Guess he has a point. I feel weirdly happy to have been able to get out of campus without giving anything else a thought. I hope this keeps happening more often and I finally figure out what is most important to me. I hope this last academic tryst becomes a true journey of self discovery and not something that will always be measured in marks, grades and salaries. Because, at the end of the day (assuming the day is long enough) we are all dead.
Therefore, its imperative, we keep taking the occasional time-outs, or else, we'll have very little of short term gain to show.

The beginning of being...or is it?

Just around a month and a half ago I was living in Mathura and working in a refinery, not quite sure of my bearings. Forty days hence, nothing much has changed. I sat through a cultural program put by my batch-mates as is the tradition at IIM Bangalore. But something was conspicuous in its absence. That feeling of belonging still hasn't sunk it. Perhaps its about those two years spent in Mathura like a gypsy that always prevents me from trusting people and traditions blindly. The lack of trust in systems, people and traditions continue to bug me and keep me wound up in myself for as long as it takes. It takes a lot more than just wanting to do something.
People have to let you do it. Life grows difficult with time and we have to start teaching ourselves that in the end everything evens out. Hope it does, for if it doesn't, it will be an uphill task right from time it ends.
Cryptic again. Helpless me, again.

IIM Bangalore - The Initial Impression

I have been here for more than a week now and classes begin tomorrow. However, the activities of the first week were really hectic and time-consuming and I never quite found time to do or think of much else.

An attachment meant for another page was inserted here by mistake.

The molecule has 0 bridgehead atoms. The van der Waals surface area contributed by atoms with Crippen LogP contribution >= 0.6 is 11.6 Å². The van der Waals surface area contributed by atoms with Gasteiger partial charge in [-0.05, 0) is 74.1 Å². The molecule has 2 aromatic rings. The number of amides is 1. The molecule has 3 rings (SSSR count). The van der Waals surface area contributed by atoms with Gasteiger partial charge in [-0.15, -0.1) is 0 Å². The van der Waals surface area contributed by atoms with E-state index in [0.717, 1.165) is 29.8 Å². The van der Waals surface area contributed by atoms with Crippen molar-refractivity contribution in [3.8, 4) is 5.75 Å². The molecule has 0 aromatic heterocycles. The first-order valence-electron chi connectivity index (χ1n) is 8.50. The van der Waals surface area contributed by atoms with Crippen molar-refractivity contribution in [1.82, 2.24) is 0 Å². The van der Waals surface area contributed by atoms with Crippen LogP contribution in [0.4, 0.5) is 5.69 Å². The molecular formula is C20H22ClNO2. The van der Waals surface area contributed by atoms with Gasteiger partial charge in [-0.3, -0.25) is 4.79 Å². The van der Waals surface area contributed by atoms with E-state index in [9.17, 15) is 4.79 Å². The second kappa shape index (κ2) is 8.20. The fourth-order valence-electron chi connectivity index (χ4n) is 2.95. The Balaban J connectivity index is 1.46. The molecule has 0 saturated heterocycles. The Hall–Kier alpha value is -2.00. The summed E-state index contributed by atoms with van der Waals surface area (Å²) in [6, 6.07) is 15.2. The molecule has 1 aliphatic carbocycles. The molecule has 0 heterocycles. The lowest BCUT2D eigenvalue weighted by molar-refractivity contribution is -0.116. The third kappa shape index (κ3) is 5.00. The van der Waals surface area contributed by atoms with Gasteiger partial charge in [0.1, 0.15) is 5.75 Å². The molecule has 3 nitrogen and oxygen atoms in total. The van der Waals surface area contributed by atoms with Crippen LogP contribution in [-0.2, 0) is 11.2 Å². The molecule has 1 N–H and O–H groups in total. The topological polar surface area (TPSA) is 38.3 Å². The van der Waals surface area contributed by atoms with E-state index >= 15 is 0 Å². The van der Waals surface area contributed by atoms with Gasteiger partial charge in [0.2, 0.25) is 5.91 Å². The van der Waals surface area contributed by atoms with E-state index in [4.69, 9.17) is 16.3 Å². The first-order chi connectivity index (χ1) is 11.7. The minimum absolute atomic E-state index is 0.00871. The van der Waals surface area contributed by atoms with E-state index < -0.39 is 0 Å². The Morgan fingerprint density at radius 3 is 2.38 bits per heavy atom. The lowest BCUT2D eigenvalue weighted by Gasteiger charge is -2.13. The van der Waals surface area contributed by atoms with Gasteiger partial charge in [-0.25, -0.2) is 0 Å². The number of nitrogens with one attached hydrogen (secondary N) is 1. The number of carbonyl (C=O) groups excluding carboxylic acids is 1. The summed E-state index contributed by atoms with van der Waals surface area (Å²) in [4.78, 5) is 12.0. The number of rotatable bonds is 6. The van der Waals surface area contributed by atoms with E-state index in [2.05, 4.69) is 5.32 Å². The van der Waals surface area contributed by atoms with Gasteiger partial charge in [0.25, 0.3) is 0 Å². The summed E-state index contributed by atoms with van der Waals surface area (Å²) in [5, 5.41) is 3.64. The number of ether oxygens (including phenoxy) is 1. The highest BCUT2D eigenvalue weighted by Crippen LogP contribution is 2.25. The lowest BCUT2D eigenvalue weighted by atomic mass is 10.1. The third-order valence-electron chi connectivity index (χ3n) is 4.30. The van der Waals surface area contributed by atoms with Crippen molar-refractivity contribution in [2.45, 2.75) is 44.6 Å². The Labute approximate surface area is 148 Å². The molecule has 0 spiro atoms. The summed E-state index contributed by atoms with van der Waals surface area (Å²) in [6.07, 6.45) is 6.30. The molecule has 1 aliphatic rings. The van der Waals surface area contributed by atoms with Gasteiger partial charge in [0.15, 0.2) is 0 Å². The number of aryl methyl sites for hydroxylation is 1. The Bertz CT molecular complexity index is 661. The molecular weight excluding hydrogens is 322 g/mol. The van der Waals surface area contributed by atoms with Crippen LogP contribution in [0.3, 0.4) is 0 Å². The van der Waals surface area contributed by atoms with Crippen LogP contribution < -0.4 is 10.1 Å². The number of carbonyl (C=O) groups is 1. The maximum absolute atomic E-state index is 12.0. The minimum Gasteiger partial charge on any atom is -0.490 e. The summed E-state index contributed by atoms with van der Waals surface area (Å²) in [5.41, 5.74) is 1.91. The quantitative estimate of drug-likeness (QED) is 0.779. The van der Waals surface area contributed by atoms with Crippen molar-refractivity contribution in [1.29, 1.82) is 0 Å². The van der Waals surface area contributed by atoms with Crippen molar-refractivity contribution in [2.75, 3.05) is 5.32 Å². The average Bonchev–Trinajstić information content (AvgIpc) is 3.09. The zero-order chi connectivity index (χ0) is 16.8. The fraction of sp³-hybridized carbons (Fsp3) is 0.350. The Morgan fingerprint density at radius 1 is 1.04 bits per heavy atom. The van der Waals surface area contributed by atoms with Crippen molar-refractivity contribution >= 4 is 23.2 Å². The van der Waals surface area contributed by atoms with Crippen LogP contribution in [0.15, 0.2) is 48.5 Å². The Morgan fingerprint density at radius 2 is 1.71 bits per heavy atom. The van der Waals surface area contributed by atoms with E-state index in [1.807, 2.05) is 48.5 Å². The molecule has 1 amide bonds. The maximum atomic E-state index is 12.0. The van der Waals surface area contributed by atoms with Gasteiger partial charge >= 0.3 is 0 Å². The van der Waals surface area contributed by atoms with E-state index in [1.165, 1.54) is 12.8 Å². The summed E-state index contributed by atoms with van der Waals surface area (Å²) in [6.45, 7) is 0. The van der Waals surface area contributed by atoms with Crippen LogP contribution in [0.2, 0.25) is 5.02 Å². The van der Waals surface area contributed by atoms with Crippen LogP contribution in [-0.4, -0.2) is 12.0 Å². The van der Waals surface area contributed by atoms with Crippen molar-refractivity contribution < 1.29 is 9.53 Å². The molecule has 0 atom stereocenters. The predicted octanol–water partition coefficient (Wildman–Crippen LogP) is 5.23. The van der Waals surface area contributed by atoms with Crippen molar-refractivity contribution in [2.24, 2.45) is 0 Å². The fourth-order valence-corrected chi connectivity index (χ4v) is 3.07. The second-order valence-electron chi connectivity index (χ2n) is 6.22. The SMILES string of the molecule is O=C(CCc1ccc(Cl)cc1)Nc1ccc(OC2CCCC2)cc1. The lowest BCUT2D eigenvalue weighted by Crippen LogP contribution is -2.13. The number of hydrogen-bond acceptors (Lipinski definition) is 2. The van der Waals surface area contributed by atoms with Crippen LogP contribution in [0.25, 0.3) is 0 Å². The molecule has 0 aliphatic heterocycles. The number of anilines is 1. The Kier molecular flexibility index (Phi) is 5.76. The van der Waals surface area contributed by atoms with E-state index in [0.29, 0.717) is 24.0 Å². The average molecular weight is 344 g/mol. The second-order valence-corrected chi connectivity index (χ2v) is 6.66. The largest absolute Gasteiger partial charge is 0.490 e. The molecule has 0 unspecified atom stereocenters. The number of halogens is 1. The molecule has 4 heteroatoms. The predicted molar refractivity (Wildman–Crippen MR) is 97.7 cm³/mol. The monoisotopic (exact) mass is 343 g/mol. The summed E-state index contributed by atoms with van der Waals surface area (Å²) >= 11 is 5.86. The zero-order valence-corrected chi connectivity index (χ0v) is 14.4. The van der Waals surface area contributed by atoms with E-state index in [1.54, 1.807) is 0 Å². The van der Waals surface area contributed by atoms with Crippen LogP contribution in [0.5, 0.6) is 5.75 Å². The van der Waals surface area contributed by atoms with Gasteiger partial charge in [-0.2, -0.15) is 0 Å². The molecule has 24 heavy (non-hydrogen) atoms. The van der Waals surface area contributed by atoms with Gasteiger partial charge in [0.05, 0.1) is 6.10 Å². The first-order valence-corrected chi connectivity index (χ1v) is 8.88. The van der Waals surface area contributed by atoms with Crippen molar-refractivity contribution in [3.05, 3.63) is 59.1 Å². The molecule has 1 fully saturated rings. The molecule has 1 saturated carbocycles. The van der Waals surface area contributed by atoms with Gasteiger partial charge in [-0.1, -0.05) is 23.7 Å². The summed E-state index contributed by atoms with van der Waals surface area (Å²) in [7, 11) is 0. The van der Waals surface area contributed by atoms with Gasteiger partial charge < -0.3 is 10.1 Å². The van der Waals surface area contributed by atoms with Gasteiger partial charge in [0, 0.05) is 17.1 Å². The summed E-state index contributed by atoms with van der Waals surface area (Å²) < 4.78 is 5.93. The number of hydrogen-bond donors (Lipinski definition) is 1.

However, I did manage to click a little. Till I find time for the next post, hopefully the snaps will give some idea about what I have been up to.

Crowded streets

I had to go to Kolkata for a relative's wedding during the last visit home. Hadn't been to Kolkata since the last visit I made to take CAT in the early winter of November. This time however, there was nothing to worry about, test or the distance of the location I was supposed to reach or the time by which I should be there. Instead of taking a direct train to Dumdum (as any sane human being would do) I decided to take a round-about route only the be able to feel the pulse of the city once again. I decide to reach Howrah by a train, then take a minibus to the nearest metro station (depending on the route followed by the bus it could be Central, Esplanade or even Park Street), go to Dumdum on the metro and take a rickshaw to my relative's house.
As the designated day came I got onto the Howrah bound Agnibina Express (still known as Bidhan to the common man - sometimes a change in the name only popularizes the older name to a greater extent). The journey to Howrah was quite uneventful, if I decide not to mention the way in which the twenty something commuter letchs at every female form of any age, seated anywhere within the limits of visual contact. Looks to me, the average working male in the Asansol-Kolkata belt is starved of female company!
Alighting from a train at Howrah station has always been a different feeling altogether. Its been one of awe mingled with fear in the beginning (but that was mostly because a visit to Kolkata was usually made for the purpose of writing a test) which slowly transformed to one of distaste (in the formative years, I used to think of Kolkata as a huge, dirty city filled with beggars and undernourished children running along the footpaths) and finally into a feeling of recognition and love for the city that is the symbol of all Bengalis to the World. I am not scared of the city any more, neither do I hate the beggars and childern on the footpaths. I enjoy the tussle of the numerous mini-buses that fight for a passage from the conjested alleys into the broad crossings leading onto the Howrah Bridge. I have learnt to become a part of the crowd the moment I get off the train. But I haven't been able to give up looking at the different faces and trying to decipher the story behind each one.